In Young’s view, the Wolf Amendment hurts scientific innovation, limiting the diversity of perspectives, and propels China to “compete even further with what we’re doing,” she says.
Outside of those federal restrictions and disclosure requirements, though, U.S. radio astronomers can and do work with China. Green Bank scientists, for instance, consulted on FAST’s development. McLaughlin has a National Science Foundation grant that sends her WVU students to China every summer. She worried about including that exchange in her grant request, thinking she might encounter restrictions or extra scrutiny, but that wasn’t the case. “We’ve had no issues with that at all,” she says.
China’s participation in the International Pulsar Timing Array, a global endeavor that brings together smaller-scale projects such as NANOGrav, has similarly not affected NANOGrav’s ability to get U.S. funding, according to McLaughlin. She is grateful, scientifically and personally. “Most of the Chinese colleagues that we work with really closely, we know very well,” she says. “There’s a lot of mutual trust.”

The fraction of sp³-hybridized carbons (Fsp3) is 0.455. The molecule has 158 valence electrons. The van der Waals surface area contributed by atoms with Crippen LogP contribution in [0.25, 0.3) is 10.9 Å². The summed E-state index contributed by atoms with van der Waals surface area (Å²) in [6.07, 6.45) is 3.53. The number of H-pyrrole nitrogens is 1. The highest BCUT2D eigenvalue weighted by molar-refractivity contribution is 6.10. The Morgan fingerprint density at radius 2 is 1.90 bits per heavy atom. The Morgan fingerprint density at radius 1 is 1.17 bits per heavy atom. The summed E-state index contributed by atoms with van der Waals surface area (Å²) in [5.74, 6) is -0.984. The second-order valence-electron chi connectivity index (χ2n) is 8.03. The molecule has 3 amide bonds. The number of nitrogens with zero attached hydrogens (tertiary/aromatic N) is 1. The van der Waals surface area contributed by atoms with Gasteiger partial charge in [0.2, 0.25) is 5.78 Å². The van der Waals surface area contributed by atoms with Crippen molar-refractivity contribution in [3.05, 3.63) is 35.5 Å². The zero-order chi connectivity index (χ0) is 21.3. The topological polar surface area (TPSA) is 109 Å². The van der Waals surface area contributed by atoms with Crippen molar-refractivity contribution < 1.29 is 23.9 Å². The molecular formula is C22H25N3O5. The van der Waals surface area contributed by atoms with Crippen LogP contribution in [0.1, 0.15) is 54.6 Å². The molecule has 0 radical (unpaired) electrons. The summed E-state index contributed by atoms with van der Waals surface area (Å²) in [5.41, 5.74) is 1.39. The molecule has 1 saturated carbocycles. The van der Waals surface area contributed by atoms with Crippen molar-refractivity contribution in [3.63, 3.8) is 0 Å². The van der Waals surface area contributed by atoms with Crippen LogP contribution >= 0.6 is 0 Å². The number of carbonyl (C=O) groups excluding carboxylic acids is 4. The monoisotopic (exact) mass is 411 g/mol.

That trust may be key to the research because now a connection to Chinese facilities is necessary for some types of research. Many of the observations McLaughlin and her team would like to make, she says, can’t happen without such truly massive telescopes.
That China hosts the world’s largest telescope is not an anomaly: The country has been amping up its global scientific presence for the past couple of decades. In astronomy, for instance, the country recently launched two satellites that watch the whole sky for gamma-ray bursts, some of the brightest events in the universe; NASA’s two gamma-ray observatories are 17 and 13 years old. China also recently built a physics laboratory deep underground, where the earth above shields it and allows for pristine data collection, and the country is planning to construct a steerable radio telescope ever-so-slightly larger than Green Bank.